The Class A motor home entered the campground at dusk, raking our little campsite with its high beams as we were just finishing up dinner. The big burgundy rig with matching car in-tow, slowed in front of our site then continued down the campground road into the darkness of the trees, leaving only a faint whiff of diesel to linger. We were temporarily spared an unwanted intrusion into the tranquility we had found these past several days in the San Juan National Forest, just north of Pagosa Springs, Colorado.
This was a time before our Airstream and before our tent trailer, when the summer camping trip entailed loading the family tent, boxes of food and gear, children, and a healthy dose of patience into the SUV and driving several hours to the mountains to try to jettison the accumulated stresses of everyday life in two weeks or less. Our campground was rather large and primitive. An outhouse was situated just down the road and downwind. We had the place virtually to ourselves.
As the sun was setting on our first night, they came, little cat-like critters, following their noses into our camp, under the picnic table, into the cooler, and around the fire ring. A family of skunks, three in all, let us know that this was their home, and they were entitled to any scraps of food we had carelessly dropped. Their black coat with white racing stripe was a clear reminder to us that if we were not polite, it would be at our peril.
Pepé Le Pew and his little family came back to our camp the next night and the next. I became increasingly concerned that our luck would run out, and these diabolic weasels would eventually decide that we were not polite enough and would be summarily sprayed. So I devised a plan. Knowing that skunks possessed a keen sense of smell, I planned an odoriferous preemptive strike. I added a bottle of Tabasco hot sauce to a bucket of water and then dribbled my concoction around the perimeter of our camp, creating a veritable olfactory moat. It worked, and we were bothered no more. Until that is when the burgundy motor home reappeared after its short trip around the campground loop, passing dozens of unoccupied campsites, to claim the space directly across the drive from ours.
We sat in the glow of our campfire watching in disbelief as the rig rumbled into the pull-through site and came to a halt with a hiss of its air brakes. No occupants emerged as hydraulic levelers descended on to the pine straw detritus, a pull-out living room grew like a tumor from the vehicle’s flank, and the rooftop satellite dish extended into the sky to receive the latest news from a world we were trying to escape. The constant din of the generator further shattered our quietude. Still, while the TV flickered blue light in the windshield, no one stepped out of this “recreational vehicle.”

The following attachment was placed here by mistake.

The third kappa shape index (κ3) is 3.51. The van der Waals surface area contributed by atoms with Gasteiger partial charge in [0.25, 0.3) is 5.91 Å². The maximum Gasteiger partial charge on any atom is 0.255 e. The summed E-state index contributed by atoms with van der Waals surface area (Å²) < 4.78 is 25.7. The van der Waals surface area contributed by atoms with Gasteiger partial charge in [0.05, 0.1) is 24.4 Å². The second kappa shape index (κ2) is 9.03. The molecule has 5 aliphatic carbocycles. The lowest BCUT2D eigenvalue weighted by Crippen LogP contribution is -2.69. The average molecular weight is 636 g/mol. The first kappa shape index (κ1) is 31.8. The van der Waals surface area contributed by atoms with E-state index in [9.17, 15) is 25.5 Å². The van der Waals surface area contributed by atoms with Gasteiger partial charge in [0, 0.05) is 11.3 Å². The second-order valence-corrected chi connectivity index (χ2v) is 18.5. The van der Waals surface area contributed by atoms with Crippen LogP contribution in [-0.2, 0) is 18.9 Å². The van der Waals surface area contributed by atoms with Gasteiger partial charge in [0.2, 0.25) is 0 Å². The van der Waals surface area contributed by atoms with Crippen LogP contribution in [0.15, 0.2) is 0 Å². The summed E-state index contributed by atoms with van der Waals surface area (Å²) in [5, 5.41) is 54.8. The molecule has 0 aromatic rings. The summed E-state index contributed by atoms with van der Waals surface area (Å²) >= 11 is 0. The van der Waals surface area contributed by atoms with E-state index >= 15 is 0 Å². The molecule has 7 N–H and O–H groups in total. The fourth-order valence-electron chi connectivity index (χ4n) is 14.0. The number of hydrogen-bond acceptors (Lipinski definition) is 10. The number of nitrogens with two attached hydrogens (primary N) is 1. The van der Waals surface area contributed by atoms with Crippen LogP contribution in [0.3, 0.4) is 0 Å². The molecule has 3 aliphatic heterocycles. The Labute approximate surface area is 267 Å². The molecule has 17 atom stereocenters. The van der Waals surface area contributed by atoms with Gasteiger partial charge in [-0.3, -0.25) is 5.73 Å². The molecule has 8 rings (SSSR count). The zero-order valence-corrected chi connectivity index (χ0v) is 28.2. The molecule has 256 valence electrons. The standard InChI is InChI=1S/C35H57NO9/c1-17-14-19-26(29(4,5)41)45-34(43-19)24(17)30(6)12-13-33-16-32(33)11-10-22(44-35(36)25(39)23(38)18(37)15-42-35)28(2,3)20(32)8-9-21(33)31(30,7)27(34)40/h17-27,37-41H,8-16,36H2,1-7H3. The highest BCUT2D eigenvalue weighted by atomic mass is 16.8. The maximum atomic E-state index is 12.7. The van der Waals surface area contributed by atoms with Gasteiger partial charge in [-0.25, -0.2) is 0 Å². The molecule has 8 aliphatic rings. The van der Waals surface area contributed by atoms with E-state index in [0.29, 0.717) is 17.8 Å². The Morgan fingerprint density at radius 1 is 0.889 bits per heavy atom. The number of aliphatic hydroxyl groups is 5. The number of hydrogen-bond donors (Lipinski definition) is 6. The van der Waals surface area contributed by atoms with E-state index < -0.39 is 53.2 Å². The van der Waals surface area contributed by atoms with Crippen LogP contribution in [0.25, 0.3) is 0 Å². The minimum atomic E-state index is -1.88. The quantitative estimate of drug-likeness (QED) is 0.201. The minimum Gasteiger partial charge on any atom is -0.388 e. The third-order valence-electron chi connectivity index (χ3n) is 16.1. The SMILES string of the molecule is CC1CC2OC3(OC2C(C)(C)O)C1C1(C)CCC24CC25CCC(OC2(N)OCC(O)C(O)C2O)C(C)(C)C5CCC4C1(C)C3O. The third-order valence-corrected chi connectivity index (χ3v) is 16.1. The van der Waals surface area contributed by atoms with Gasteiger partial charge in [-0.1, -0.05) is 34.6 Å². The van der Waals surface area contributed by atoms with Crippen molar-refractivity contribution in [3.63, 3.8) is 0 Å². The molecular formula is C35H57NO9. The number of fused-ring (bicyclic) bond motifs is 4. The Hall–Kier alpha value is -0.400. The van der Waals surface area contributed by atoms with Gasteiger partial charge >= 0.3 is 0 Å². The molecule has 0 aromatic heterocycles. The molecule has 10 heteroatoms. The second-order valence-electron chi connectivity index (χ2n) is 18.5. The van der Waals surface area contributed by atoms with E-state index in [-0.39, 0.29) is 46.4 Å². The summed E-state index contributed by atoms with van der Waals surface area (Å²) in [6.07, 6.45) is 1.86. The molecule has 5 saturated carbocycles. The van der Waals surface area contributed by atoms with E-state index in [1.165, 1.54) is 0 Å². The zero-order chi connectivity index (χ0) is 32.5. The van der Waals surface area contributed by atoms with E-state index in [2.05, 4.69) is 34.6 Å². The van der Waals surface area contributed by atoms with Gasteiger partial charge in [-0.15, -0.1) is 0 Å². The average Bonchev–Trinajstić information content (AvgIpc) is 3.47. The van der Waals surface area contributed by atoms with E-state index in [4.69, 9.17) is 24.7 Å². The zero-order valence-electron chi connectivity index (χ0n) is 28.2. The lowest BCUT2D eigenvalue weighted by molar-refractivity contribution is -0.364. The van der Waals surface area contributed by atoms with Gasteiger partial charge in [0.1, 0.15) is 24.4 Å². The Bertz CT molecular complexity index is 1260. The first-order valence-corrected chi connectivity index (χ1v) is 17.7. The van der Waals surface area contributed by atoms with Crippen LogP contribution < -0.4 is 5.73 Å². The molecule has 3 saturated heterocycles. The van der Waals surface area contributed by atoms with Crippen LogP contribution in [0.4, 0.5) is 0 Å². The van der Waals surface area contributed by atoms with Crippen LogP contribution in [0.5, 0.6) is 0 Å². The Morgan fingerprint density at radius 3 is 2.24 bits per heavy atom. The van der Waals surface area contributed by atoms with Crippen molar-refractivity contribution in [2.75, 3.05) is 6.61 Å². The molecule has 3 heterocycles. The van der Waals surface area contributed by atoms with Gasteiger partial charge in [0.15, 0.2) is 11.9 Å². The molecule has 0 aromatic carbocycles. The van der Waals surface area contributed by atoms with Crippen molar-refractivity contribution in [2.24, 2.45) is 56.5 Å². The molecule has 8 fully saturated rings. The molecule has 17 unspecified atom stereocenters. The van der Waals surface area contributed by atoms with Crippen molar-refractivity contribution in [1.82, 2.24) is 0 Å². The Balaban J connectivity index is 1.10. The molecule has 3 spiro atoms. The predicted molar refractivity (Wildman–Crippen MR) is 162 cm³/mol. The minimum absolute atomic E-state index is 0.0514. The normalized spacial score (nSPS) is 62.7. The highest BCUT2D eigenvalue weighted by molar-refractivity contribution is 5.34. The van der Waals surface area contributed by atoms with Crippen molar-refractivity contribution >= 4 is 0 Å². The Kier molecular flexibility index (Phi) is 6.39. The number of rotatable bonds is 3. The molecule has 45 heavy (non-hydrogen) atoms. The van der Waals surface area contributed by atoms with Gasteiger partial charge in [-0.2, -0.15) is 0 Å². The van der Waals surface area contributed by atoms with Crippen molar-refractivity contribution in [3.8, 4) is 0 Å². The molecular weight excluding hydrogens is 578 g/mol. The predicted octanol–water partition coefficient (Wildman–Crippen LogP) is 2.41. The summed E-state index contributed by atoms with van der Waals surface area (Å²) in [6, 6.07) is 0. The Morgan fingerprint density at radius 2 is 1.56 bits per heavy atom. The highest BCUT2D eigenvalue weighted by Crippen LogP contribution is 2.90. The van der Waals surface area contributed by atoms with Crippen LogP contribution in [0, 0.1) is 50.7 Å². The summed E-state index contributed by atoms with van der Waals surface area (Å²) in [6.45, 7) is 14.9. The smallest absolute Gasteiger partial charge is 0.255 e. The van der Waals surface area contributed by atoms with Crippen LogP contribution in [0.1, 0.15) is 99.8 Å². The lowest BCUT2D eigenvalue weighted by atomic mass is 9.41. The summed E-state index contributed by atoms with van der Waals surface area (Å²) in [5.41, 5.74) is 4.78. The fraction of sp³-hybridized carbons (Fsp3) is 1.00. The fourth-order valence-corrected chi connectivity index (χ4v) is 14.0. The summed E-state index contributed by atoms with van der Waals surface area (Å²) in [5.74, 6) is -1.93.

“Welcome to our home,” you could imagine the little skunk family saying as they scampered over to check out our new neighbors. They pushed their noses into the wheel wells and along the bottom of the exterior storage hatches, picking up scents from faraway places. The smell of a frozen dinner coming from the microwave of this impenetrable fortress must have been to them, a cruel tease.
Just as the skunks were losing interest and were about to leave, the front door opened, and the owner/operator, with a broom in hand, jumped from the rig like a stormtrooper. His apparent intent was to rid his campsite of the vermin he could have only seen through his tinted windows or back up camera. Pepé Le Pew had no hesitation in deciding that this broom-swinging intruder was not polite and quickly turned his back on the ingrate, tail high in the air, and delivered a punishing spray worthy of a Super Soaker.
The door closed, the blue hue of the TV quickly vanished, the generator coughed to a stop, the satellite dish descended to its rooftop cradle, the living room receded, the levelers retracted into the belly of the beast, and off it went.
Tranquility was ours once more. We had the whole campground to ourselves again. However, as the diesel fumes dissipated from our pitch, we were left with the overwhelming stench of Mr. Skunk. A nauseating smell so strong and dense that it lingered and permeated everything we owned. Packing up and leaving the campsite ourselves now was not an option because… I had already paid for two more nights.